Many of the emerging technologies that will be entering the market in 2033 are already known in some form in 2008, according to Gartner. Many of the innovations that will unfold during the next 25 years can be found today in research papers, patents, or are in a prototype in production.

These long-term innovations, taking place in five to 20 years, go beyond the range of the typical IT project portfolio planning cycle. These innovations are classified as "IT Grand Challenges." Gartner defines an IT Grand Challenge as a fundamental issue to be overcome within the field of IT whose resolutions will have broad and extremely beneficial economic, scientific or societal effects on all aspects of our lives.

Analysts said IT leaders must be more active in researching and identifying emerging technologies that will bring about benefits not realized today.

"IT leaders should always be looking ahead for the emerging technologies that will have a dramatic impact on their business, and information on many of these future innovations are already in some public domain," said Ken McGee, vice president and Gartner Fellow. "Today, CIOs should identify which Gartner IT Grand Challenges will be most meaningful for their enterprise. Then within the next 12 months, review patents for additional IT Grand Challenge candidates. Apply logical conclusions to Gartner emerging technologies, business and societal trends research to identify IT Grand Challenges. Lastly, identify preferred sites to monitor developing academic, government or corporate research on chosen Grand Challenges. There are technologies on the horizon that will completely transform your business."

Gartner has identified seven IT Grand Challenges. They include:

  • Never having to manually recharge devices: Today, the ubiquity of portable computing and communications devices powered by battery means that many people would find it highly desirable to either have their batteries charged remotely or their devices powered by a remote source, bypassing the use of batteries altogether. Despite more than 100 years of research since the invention of the Tesla Coil in the late nineteenth century, the most notable progress to date was achieved by the Massachusetts Institute of Technology (MIT) in July 2007 in their experiment to transfer nonradiative power. By this measure, any commercial application of wireless powering still seems a long way off.
  • Parallel Programming: Rather than simply creating faster single-core processors to perform tasks serially, another way to meet the constant demand for faster processor speed is to develop multiple, slower speed processors that perform tasks serially. Simulations, modeling, entertainment and massive data mining would all benefit from advances in parallel computing. However, a challenge with parallel computing is to create applications that fully exploit a "multi-core" architecture by dividing a problem into smaller individual problems addressed by individual processors. To overcome this, key issues will need to be addressed, including effectively breaking up processes into specific sub-processes, determining which tasks can be handled simultaneously by multiple processes, scheduling tasks to be processed simultaneously and designing the architecture of the parallel processing environment.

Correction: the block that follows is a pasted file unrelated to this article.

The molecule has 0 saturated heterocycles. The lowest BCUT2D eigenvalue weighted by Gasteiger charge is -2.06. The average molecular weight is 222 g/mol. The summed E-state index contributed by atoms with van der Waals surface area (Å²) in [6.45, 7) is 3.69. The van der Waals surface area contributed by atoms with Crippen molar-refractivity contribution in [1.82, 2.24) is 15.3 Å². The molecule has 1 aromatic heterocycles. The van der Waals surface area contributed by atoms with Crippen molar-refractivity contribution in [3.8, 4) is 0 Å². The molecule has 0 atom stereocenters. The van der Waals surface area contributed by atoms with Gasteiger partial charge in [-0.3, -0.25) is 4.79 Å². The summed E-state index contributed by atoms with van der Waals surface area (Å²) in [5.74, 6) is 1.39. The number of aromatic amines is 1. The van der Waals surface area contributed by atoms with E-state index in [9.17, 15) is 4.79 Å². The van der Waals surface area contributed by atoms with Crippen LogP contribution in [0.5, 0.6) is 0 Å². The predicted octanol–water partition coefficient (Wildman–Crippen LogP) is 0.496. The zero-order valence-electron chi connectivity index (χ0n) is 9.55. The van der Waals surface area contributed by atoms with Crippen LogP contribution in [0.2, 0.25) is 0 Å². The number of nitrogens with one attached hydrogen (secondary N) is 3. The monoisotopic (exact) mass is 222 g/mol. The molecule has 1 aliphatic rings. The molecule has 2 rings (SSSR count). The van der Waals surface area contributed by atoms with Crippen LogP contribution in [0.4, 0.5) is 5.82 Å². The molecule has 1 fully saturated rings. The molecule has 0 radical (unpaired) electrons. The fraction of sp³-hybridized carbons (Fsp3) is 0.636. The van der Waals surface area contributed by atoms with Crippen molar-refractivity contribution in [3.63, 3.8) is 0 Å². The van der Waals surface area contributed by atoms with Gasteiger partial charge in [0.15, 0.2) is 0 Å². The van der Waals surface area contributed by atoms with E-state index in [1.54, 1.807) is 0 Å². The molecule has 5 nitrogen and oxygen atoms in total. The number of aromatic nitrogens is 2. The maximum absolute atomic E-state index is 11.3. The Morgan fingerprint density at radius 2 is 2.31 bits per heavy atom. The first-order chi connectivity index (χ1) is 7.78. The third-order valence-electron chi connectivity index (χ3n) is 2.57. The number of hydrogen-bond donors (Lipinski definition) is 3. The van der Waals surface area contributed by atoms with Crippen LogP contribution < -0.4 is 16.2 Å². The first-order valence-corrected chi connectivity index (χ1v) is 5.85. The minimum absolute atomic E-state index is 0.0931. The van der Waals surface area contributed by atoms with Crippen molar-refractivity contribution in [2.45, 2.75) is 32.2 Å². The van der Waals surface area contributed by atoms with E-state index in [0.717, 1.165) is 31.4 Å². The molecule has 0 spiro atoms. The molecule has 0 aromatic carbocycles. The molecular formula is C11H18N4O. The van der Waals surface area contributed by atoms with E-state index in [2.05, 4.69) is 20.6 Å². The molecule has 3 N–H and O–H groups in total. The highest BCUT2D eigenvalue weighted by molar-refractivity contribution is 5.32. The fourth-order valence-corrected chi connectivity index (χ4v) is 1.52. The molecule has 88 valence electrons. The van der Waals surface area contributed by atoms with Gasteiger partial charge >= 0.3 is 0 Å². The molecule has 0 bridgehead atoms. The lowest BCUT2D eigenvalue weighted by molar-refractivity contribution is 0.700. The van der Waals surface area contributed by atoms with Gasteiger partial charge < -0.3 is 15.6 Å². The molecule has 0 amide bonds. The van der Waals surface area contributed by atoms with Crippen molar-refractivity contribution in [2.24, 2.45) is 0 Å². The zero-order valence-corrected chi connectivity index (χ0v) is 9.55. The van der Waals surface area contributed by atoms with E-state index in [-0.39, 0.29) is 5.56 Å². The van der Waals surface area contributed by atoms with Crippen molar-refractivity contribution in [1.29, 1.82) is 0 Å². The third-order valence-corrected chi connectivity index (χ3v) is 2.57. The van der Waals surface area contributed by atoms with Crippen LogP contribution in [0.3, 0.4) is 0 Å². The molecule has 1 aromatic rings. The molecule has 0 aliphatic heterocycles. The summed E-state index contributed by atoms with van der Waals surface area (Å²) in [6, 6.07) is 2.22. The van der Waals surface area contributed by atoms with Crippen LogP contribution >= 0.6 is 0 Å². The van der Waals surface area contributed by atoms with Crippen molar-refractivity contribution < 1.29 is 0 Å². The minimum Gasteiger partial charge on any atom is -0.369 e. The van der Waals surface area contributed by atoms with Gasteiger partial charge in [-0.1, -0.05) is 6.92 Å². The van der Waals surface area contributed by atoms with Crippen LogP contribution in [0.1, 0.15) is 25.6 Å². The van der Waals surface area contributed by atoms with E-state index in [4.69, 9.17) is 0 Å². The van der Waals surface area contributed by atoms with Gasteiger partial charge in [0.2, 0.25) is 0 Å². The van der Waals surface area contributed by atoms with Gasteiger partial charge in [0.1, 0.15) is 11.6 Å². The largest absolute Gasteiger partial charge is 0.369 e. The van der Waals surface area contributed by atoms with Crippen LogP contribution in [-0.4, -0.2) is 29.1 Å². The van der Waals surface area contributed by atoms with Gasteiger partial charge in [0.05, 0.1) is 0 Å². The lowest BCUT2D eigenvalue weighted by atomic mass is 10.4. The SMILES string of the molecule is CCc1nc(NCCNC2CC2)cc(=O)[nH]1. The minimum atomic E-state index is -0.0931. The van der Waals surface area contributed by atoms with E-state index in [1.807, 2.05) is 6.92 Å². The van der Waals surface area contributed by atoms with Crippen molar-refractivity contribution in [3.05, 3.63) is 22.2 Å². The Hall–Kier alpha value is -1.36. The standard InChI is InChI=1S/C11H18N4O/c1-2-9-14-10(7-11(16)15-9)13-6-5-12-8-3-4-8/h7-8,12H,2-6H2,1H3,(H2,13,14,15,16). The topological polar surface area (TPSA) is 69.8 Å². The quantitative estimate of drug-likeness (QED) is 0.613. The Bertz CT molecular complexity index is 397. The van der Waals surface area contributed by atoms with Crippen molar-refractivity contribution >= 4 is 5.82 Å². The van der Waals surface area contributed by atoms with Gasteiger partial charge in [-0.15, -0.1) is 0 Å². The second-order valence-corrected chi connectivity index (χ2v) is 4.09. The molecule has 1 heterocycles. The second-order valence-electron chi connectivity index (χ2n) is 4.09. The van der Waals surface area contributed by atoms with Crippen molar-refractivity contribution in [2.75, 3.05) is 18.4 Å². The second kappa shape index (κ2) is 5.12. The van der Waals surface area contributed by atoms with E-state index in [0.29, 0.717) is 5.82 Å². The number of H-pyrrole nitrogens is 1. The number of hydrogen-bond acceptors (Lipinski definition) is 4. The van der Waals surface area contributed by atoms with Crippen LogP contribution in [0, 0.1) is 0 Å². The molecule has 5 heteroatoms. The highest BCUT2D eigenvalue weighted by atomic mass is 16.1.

• Non Tactile, Natural Computing Interface: The idea of interacting with computers without any mechanical interface has long been a desirable goal in computing. Some of the many challenges that remain in this area include the ability to detect gestures, developing a gesture dictionary and the need for real-time processing. Another set of challenges relate to natural language processing, which include speech synthesis, speech recognition, natural language understanding, natural language generation, machine translation and translating one natural language into another.
  • Automated Speech Translation: Once the many hurdles of natural language processing are overcome to yield human-to-computer communications in one language, the complexity extends further when translation and output is required to a target language that is understandable to a human. Some rudimentary systems have already been created to accomplish basic speech translation,